Have you ever stood at the foundation makeup display and tried to figure out which shade was the right match for your skin?
Have you wondered whether you should test on your cheek, your jawline, your neck, your hand, the inside of your forearm? Women in my focus groups always tell me that one of their biggest issues with foundation is trying to choose the right shade. If this is you too, read on.
During a recent visit to Sephora, I checked out their new venture with Pantone Universe called Pantone Color IQ, a color matching system for foundation makeup.
Sephora has had a fairly long relationship with Pantone. Every year, Sephora introduces limited edition eye color palettes, blush and nail polish for Pantone’s Color of the Year, and on an ongoing basis, Sephora sells color collections based on Pantone shades, e.g. Pantone’s Precious Metals eyeshadow collection.
Now, Pantone has developed a device for Sephora that actually color types your skin to help take some of the mystery and aggravation out of figuring out what shade foundation to buy. I decided to try it out, and I found a Sephora saleswoman to help. She used a handheld meter/camera to take a reading at three areas on my face: jaw, cheek and forehead.
She said sometimes they take a reading at the neck or inside of the forearm, but she thought the facial readings would be more accurate for me since my skin was different colors at different areas. It took about 30 seconds at each spot. The data was sent to a computer somewhere, and the results came up on a screen at the Pantone Color IQ display. Awesome!
The system calculated a number to represent my skin tone: 3Y06. I guess that’s similar to MAC where the foundations and powders are assigned a number, and the MAC salespeople type you when you buy their products. What was cool about the Sephora/Pantone system was that it created a list of foundation brands/products and the specific shades for each that I might consider trying. The saleswoman emailed me my code type and product/shade list. I wish I had snapped a photo of the screen with the results to show you. The screen results displayed my personal foundation code and little photos of each of the recommended foundations and the corresponding shade recommendations and price. The email, at least on my computer, didn’t show the photos but instead had links to product photo. That’s sort of a pain because I couldn’t easily see what form the foundation came in, e.g. liquid, powder, cream etc.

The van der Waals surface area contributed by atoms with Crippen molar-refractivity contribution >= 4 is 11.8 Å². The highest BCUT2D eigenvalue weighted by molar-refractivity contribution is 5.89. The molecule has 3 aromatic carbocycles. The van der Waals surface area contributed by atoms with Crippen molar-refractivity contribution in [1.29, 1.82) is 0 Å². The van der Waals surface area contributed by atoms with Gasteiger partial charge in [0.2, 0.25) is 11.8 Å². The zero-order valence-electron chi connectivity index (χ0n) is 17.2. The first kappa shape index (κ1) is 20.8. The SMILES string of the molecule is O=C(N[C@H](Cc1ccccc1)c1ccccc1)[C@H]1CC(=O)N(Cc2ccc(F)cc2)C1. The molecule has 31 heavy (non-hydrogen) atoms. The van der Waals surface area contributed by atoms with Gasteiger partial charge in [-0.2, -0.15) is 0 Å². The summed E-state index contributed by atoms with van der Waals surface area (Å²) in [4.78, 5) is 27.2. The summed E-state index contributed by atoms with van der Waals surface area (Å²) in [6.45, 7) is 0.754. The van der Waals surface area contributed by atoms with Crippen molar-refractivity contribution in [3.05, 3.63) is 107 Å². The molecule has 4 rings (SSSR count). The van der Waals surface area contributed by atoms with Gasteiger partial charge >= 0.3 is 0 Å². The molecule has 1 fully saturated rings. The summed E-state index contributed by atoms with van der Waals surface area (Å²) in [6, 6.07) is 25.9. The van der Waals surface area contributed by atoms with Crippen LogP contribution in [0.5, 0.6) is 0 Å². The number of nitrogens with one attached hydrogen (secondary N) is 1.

While I can’t vouch for the accuracy across all the recommended brands, the shade it selected for me from Bare Minerals Ready Foundation was just the shade I bought last month. Whew, I made the right choice! I think the Pantone system is a great idea. If anything, it gives you a place to start when you stand in front of the shelf trying to figure out which shades are right for you. Try it out next time you’re in Sephora!
While I’m on the subject of Pantone, here’s a link to an interesting article in the New York Times on the history of Pantone: http://www.nytimes.com/2013/02/24/magazine/who-made-that-pantone-chip.html. The article recounts how the world was in disarray before Pantone created standardized colors originally developed for printers. Since Pantone’s color formulation system was introduced, it has been used by designers and creators of all kinds who work with color. Do you use Pantone’s color system?